The "largest photography fair ever staged in London" said the blurb for Photo London. That statement is undoubtedly true what with over 70 galleries exhibiting work in the labyrinth of numerous rooms, corridors, and floors at Somerset House, consisting of thousands of photographs in total.

So, I was not expecting my first experience of the inaugural four day long festival to be the hearing of the words "coy blow jobs" - these words slipping from the mouth of the ever-articulate art historian Tim Marlow in discussion with contemporary photographer Rut Blees Luxemburg. More on that in a bit.

A myriad of photographic genres and areas were represented from the various galleries shown in the many mazy mezzanines within the Neoclassical building. Classic photographers such as Diane Arbus, William Egglestone, and Eugène Atget. Commercial photography featuring iconic David Bowie portraits and work from Rankin - this side of things I'd say the least interesting part of the festival, somewhat anaemic around such great pieces. Contemporary British photographers Tom Hunter and Lydia Goldblatt hanging alongside artists already embedded in popular culture psyche like Man Ray and Andy Warhol. Large-scale images by Nadav Kander and Thomas Ruff around the corner from the very earliest photographs ever to have existed by Henry Fox Talbot. Contemporary, experimental, modernist, post-modern, mixed-media, European, American, images from any part of the globe from numerous nationalities (a special shout out to French and Japanese galleries with a strong showing), from any era. Something for everyone - and easy to find work quickly if one particular space was not your photographic cup of tea.

With photography maturing as a medium within the art world and becoming ever more recognised in this community - particularly in London - the timing of the inaugural festival is on point. The Victoria and Albert Museum continues its fine work of making the most of its vast archive, independent photographic galleries continue to emerge, and the fine work of Simon Baker at the Tate (holding the position of Curator of Photography and International Art, a position that didn't even exist seven years ago) taking photography seriously after years of arguable neglect in the capital. This is all without even mentioning the glorious and rapid renaissance of the photobook in recent years (Tate Modern hosting Offprint across the river at the same time over the weekend incidentally on this subject).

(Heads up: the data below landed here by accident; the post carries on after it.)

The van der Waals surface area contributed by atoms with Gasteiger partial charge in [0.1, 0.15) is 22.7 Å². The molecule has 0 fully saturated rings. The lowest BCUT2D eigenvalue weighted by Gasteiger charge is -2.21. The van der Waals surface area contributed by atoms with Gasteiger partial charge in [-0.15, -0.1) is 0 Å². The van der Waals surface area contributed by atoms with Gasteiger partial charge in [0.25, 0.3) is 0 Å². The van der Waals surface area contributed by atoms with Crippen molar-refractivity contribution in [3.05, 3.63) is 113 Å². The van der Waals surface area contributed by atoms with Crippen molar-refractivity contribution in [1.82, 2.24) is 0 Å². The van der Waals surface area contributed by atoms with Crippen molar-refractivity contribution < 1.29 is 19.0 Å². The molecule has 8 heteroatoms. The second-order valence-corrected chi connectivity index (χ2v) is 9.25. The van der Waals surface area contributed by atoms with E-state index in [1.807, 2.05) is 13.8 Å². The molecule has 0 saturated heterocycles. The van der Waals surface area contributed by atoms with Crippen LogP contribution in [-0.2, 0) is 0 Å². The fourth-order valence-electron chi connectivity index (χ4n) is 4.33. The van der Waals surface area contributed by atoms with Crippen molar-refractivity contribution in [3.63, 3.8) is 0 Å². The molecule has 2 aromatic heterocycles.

Fertile times. Perhaps inevitably the exhibition was an overwhelming experience given the expansive nature, but after a couple of trips I've picked out some highlights from my time there.

More than 20,000 visitors attended the fair over four days last week - and Photo London 2016 has already been confirmed folks: 19th-22nd May 2016, again at Somerset House.



1) The aforementioned talk between German-born Rut Blees Luxemburg and Director of Artistic Programmes at the Royal Academy of Arts, Tim Marlow. One of the strengths of Photo London was the carefully selected Talk programme featuring the cream of the photographic crop, with a myriad of discussions daily.

London and the Narrative of the City Space had Marlow insightfully steering the conversation as the pair looked at past and ongoing series by Luxemburg. Her work, generally working within the theme of urban spaces at night, is undeniably beautiful and indeed widely known (if you're not a photo geek you'll be au fait with images as used on the album covers for The Streets' Original Pirate Material and Bloc Party's A Weekend In The City) though is also contextually dense - her artist statements often citing Greek Gods, philosophers, and poetry. Therefore it was a joy to deeply explore the work in this eloquent vocalised manner and hear from the artist directly, and how Luxemburg seeks to enlarge the vocabulary of the city. Also discussed was her role as a "flaneur" and what it means to be a woman in these public spaces in the city, modernism, and of course "coy blow jobs" - the phrase used being "coy blow jobs.. they're not leisure, they're something else."




2) Lewis Baltz always preferred to be known as an artist as opposed to a photographer - photography merely a vehicle to express his often austere, mechanical work. As Gerry Badger said in an obituary for Baltz late last year:

"His understated, stripped down, formally elegant pictures burn with an imagistic intensity and seductiveness that belies their spareness. His pictures derive from Lewis' intelligence and his own passionate involvement with subject and subject-matter. For him, form was always at the service of content."